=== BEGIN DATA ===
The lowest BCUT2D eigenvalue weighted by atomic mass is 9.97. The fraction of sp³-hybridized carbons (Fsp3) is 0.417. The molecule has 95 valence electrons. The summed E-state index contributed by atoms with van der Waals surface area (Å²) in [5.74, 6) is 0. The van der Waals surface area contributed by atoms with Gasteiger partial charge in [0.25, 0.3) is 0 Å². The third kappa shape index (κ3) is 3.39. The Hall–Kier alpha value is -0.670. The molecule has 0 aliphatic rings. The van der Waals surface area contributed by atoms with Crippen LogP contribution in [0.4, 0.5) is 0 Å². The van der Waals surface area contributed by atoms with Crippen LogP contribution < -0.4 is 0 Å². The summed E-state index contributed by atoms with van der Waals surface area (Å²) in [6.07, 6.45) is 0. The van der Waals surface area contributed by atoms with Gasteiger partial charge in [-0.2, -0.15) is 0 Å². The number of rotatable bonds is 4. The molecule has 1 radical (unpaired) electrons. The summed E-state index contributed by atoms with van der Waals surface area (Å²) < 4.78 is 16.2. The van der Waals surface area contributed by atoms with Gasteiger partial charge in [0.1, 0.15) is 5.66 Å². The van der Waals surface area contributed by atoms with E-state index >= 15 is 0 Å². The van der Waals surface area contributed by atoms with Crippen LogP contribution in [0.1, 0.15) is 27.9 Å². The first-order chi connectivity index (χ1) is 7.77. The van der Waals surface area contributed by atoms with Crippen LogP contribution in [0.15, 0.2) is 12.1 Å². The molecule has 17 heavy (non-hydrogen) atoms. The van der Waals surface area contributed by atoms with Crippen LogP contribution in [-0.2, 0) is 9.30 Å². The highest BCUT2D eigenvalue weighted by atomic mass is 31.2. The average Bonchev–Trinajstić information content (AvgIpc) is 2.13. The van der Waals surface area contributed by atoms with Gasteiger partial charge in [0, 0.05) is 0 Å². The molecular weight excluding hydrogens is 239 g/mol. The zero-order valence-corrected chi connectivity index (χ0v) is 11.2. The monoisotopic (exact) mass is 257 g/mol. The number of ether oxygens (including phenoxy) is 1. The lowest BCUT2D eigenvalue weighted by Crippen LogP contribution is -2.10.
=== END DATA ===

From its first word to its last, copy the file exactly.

The lowest BCUT2D eigenvalue weighted by atomic mass is 9.97. The fraction of sp³-hybridized carbons (Fsp3) is 0.417. The molecule has 95 valence electrons. The summed E-state index contributed by atoms with van der Waals surface area (Å²) in [5.74, 6) is 0. The van der Waals surface area contributed by atoms with Gasteiger partial charge in [0.25, 0.3) is 0 Å². The third kappa shape index (κ3) is 3.39. The Hall–Kier alpha value is -0.670. The molecule has 0 aliphatic rings. The van der Waals surface area contributed by atoms with Crippen LogP contribution in [0.4, 0.5) is 0 Å². The van der Waals surface area contributed by atoms with Crippen LogP contribution < -0.4 is 0 Å². The summed E-state index contributed by atoms with van der Waals surface area (Å²) in [6.07, 6.45) is 0. The van der Waals surface area contributed by atoms with Gasteiger partial charge in [-0.2, -0.15) is 0 Å². The number of rotatable bonds is 4. The molecule has 1 radical (unpaired) electrons. The summed E-state index contributed by atoms with van der Waals surface area (Å²) < 4.78 is 16.2. The van der Waals surface area contributed by atoms with Gasteiger partial charge in [0.1, 0.15) is 5.66 Å². The van der Waals surface area contributed by atoms with E-state index >= 15 is 0 Å². The van der Waals surface area contributed by atoms with Crippen LogP contribution in [0.1, 0.15) is 27.9 Å². The first-order chi connectivity index (χ1) is 7.77. The van der Waals surface area contributed by atoms with Crippen LogP contribution in [0.15, 0.2) is 12.1 Å². The molecule has 17 heavy (non-hydrogen) atoms. The van der Waals surface area contributed by atoms with Crippen LogP contribution in [-0.2, 0) is 9.30 Å². The highest BCUT2D eigenvalue weighted by atomic mass is 31.2. The average Bonchev–Trinajstić information content (AvgIpc) is 2.13. The van der Waals surface area contributed by atoms with Gasteiger partial charge in [0, 0.05) is 0 Å². The molecular weight excluding hydrogens is 239 g/mol. The zero-order valence-corrected chi connectivity index (χ0v) is 11.2. The monoisotopic (exact) mass is 257 g/mol. The number of ether oxygens (including phenoxy) is 1. The lowest BCUT2D eigenvalue weighted by Crippen LogP contribution is -2.10.